From June to September of every year India come under heavy rainfall often talked about as the Indian summer monsoon. During this time about 90% of the yearly precipitation falls on central India with over 250mm of rain on average falling per month. It is no surprise that this rain is accompanied by the scientifically named “severe thunderstorms.” In the pre-monsoon months these thunderstorms act as a herald bringing thunder, lightening and devastating tornadoes which spread havoc and are rarely predicted with accuracy. Weather of this type is caused by convection currents which are in turn caused by the heating of the land. The swift urbanisation changing farmland to concrete can have acute effects on rainfall and related features.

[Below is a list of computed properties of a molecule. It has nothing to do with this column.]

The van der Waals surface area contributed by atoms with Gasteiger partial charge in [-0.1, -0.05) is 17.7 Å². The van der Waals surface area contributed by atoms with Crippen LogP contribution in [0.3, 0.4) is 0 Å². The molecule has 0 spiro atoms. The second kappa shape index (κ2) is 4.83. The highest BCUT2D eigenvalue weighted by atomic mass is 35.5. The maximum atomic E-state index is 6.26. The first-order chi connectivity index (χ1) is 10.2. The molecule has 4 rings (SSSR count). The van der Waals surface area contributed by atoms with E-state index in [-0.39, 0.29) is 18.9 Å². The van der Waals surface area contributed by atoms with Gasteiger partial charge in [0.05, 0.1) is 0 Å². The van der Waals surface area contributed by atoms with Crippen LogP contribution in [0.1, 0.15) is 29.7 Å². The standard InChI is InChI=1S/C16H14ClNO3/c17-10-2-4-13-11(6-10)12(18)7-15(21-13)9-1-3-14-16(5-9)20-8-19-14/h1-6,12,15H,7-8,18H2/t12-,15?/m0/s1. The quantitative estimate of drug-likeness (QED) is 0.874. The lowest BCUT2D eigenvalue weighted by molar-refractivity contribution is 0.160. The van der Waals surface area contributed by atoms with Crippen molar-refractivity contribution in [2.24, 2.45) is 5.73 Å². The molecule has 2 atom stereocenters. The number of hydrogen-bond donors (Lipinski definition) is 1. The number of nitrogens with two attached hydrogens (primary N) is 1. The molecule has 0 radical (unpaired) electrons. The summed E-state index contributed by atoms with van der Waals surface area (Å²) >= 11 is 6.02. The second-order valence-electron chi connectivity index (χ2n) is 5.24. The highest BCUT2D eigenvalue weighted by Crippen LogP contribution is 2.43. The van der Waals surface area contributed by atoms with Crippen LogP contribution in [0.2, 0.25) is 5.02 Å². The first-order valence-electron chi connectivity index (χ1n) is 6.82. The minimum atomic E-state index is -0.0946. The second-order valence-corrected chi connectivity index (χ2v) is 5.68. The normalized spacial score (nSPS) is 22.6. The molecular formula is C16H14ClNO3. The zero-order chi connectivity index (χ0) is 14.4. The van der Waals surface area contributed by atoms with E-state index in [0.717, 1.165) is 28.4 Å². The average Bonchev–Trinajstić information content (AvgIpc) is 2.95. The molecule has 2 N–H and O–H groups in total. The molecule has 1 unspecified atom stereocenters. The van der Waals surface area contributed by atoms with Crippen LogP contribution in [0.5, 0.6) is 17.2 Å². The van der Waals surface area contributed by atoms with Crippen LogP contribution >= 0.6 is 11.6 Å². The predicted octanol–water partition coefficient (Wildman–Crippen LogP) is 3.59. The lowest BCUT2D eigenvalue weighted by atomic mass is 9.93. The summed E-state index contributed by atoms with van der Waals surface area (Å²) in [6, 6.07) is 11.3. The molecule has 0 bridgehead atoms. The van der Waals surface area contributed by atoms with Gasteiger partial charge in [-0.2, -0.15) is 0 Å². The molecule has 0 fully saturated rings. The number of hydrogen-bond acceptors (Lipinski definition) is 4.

It has always been assumed, due to the nature of the monsoon, that only conditions spread on a large scale could have any effect on the storms and so only the land state was used to create models to predict when they would come. This study has aimed to improve the weather forecasts by predicting the extreme convention generated in small areas in the Indian monsoon region based on data gathered about the local soil moisture and temperature. By gathering large amounts of high resolution information further predictions could then be made about the surface moisture in different areas which were fount to be about 90% accurate when the moisture was actually taken. With this model verified it can be used as a precursor to the actual storm predictions by predicting the important moisture information. Knowing this made the estimations of air humidity, temperature and wind speed more accurate also which then can be used to see when a storm is likely to develop. By taking real life cases it becomes clear that the surface characteristics of the land in the Indian monsoon zone are important features determine local and large scale convection and so through our understanding of these features we gain a greater ability to foresee and mitigate the negative effects.